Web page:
- Now what? We might have a community party/hui/gathering to shape a shared vision and agree what actions could happen next.
At every step we are seeking to work with people to design future pathways and actions together. It’s really important to be clear about who has the decision making power and the ability to take action in each situation. Ideally, power is shared and there is scope for everyone to be a leader.
Some tools for your kete:
Neighbourhood Strengthening Ideas
In 2016, Jim Diers visited Aotearoa and toured with the Inspiring Communities team nationwide to share his own thought leadership and learnings amongst our own communities.
Inspiring Communities’ Practice Lead Megan Courtney captured these ideas around strengthening neighbourhoods and distilled these into a one-page summary and resource.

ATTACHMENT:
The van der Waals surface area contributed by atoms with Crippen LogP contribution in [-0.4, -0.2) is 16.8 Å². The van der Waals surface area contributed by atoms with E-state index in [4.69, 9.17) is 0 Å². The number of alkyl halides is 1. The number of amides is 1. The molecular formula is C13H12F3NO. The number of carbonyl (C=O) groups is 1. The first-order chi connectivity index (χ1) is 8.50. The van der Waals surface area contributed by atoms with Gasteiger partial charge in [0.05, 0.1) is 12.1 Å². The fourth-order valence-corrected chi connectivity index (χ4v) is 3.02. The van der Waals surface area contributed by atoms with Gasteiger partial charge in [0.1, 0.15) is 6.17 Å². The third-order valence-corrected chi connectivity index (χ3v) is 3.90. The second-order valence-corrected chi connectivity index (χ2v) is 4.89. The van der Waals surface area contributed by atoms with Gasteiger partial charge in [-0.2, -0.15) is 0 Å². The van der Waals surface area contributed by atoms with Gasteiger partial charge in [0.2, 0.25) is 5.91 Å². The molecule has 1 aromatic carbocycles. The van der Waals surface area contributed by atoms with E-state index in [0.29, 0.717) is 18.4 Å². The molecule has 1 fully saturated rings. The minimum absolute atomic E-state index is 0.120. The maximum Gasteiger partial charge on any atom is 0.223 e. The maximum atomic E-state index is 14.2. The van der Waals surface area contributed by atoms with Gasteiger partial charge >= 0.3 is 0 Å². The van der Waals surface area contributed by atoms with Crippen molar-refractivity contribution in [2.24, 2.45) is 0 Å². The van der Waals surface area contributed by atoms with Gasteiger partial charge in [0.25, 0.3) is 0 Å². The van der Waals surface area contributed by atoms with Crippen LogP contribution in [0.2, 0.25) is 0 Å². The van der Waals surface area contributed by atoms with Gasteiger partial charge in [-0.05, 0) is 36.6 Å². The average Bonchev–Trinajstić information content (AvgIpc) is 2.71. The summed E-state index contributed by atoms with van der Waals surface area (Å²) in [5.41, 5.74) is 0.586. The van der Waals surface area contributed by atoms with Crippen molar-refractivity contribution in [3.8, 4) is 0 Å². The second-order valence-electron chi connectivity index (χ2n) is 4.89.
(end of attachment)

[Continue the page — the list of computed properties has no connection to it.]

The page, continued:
Click here for more information about Jim and his work.
Growing diverse community leadership
The CLD space is complex, diverse and always changing. So, rather than following a recipe or a road map or one leader out front, we are constantly learning and adapting our responses.
These common ingredients grow with every conversation, as we work with where the energy, enthusiasm and tensions are in our communities. Examples of common ingredients supporting a strong CLD approach include:
- having a strong culture around manaakitanga (hospitality), generosity, whanaungatanga (relationship), connection and respect for each other. These get us through the times when our different ways of doing things can be challenging
- growing a widely shared kaupapa (purpose) and inclusive tikanga (protocols) for how to work together. This is even though what each person contributes and the community-building actions, projects and pathways will all differ